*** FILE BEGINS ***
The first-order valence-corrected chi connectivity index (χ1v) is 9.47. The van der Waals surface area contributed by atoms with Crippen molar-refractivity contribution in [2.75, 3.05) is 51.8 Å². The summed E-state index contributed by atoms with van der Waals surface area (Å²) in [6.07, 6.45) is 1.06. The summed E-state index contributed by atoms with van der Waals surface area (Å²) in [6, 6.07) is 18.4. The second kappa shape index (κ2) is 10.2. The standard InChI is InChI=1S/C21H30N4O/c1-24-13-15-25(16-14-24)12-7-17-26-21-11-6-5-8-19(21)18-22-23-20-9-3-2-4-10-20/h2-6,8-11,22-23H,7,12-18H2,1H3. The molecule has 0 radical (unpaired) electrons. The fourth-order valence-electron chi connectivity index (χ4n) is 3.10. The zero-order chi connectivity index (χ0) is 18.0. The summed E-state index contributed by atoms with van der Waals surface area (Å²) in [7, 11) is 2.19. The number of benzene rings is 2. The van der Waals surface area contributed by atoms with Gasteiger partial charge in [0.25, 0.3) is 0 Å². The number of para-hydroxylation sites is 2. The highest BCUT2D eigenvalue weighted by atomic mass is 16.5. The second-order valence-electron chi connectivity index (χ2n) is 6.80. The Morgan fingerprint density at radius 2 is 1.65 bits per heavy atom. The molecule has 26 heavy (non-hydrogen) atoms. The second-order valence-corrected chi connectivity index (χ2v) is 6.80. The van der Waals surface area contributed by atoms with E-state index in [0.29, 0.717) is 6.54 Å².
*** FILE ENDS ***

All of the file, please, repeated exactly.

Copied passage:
The first-order valence-corrected chi connectivity index (χ1v) is 9.47. The van der Waals surface area contributed by atoms with Crippen molar-refractivity contribution in [2.75, 3.05) is 51.8 Å². The summed E-state index contributed by atoms with van der Waals surface area (Å²) in [6.07, 6.45) is 1.06. The summed E-state index contributed by atoms with van der Waals surface area (Å²) in [6, 6.07) is 18.4. The second kappa shape index (κ2) is 10.2. The standard InChI is InChI=1S/C21H30N4O/c1-24-13-15-25(16-14-24)12-7-17-26-21-11-6-5-8-19(21)18-22-23-20-9-3-2-4-10-20/h2-6,8-11,22-23H,7,12-18H2,1H3. The molecule has 0 radical (unpaired) electrons. The fourth-order valence-electron chi connectivity index (χ4n) is 3.10. The zero-order chi connectivity index (χ0) is 18.0. The summed E-state index contributed by atoms with van der Waals surface area (Å²) in [7, 11) is 2.19. The number of benzene rings is 2. The van der Waals surface area contributed by atoms with Gasteiger partial charge in [0.25, 0.3) is 0 Å². The number of para-hydroxylation sites is 2. The highest BCUT2D eigenvalue weighted by atomic mass is 16.5. The second-order valence-electron chi connectivity index (χ2n) is 6.80. The Morgan fingerprint density at radius 2 is 1.65 bits per heavy atom. The molecule has 26 heavy (non-hydrogen) atoms. The second-order valence-corrected chi connectivity index (χ2v) is 6.80. The van der Waals surface area contributed by atoms with E-state index in [0.29, 0.717) is 6.54 Å².